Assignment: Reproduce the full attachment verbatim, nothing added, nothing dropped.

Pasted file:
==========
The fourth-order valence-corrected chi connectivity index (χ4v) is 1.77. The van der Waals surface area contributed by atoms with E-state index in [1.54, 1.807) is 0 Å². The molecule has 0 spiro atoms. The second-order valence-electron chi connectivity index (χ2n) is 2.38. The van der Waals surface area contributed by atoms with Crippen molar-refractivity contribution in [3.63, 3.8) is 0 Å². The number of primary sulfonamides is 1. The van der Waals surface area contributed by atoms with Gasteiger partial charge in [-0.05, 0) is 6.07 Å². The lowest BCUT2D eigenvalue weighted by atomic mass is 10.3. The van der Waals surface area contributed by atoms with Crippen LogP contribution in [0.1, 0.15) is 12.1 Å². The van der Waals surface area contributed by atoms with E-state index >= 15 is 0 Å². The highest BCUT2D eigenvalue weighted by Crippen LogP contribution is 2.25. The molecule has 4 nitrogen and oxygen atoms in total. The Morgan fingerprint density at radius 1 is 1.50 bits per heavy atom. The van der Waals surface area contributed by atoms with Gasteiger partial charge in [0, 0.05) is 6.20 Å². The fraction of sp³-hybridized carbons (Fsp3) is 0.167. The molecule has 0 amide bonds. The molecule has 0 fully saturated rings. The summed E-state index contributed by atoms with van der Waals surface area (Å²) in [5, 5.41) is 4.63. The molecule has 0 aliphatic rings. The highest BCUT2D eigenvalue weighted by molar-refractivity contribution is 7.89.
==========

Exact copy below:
The fourth-order valence-corrected chi connectivity index (χ4v) is 1.77. The van der Waals surface area contributed by atoms with E-state index in [1.54, 1.807) is 0 Å². The molecule has 0 spiro atoms. The second-order valence-electron chi connectivity index (χ2n) is 2.38. The van der Waals surface area contributed by atoms with Crippen molar-refractivity contribution in [3.63, 3.8) is 0 Å². The number of primary sulfonamides is 1. The van der Waals surface area contributed by atoms with Gasteiger partial charge in [-0.05, 0) is 6.07 Å². The lowest BCUT2D eigenvalue weighted by atomic mass is 10.3. The van der Waals surface area contributed by atoms with Crippen LogP contribution in [0.1, 0.15) is 12.1 Å². The van der Waals surface area contributed by atoms with E-state index >= 15 is 0 Å². The highest BCUT2D eigenvalue weighted by Crippen LogP contribution is 2.25. The molecule has 4 nitrogen and oxygen atoms in total. The Morgan fingerprint density at radius 1 is 1.50 bits per heavy atom. The van der Waals surface area contributed by atoms with Gasteiger partial charge in [0, 0.05) is 6.20 Å². The fraction of sp³-hybridized carbons (Fsp3) is 0.167. The molecule has 0 amide bonds. The molecule has 0 fully saturated rings. The summed E-state index contributed by atoms with van der Waals surface area (Å²) in [5, 5.41) is 4.63. The molecule has 0 aliphatic rings. The highest BCUT2D eigenvalue weighted by molar-refractivity contribution is 7.89.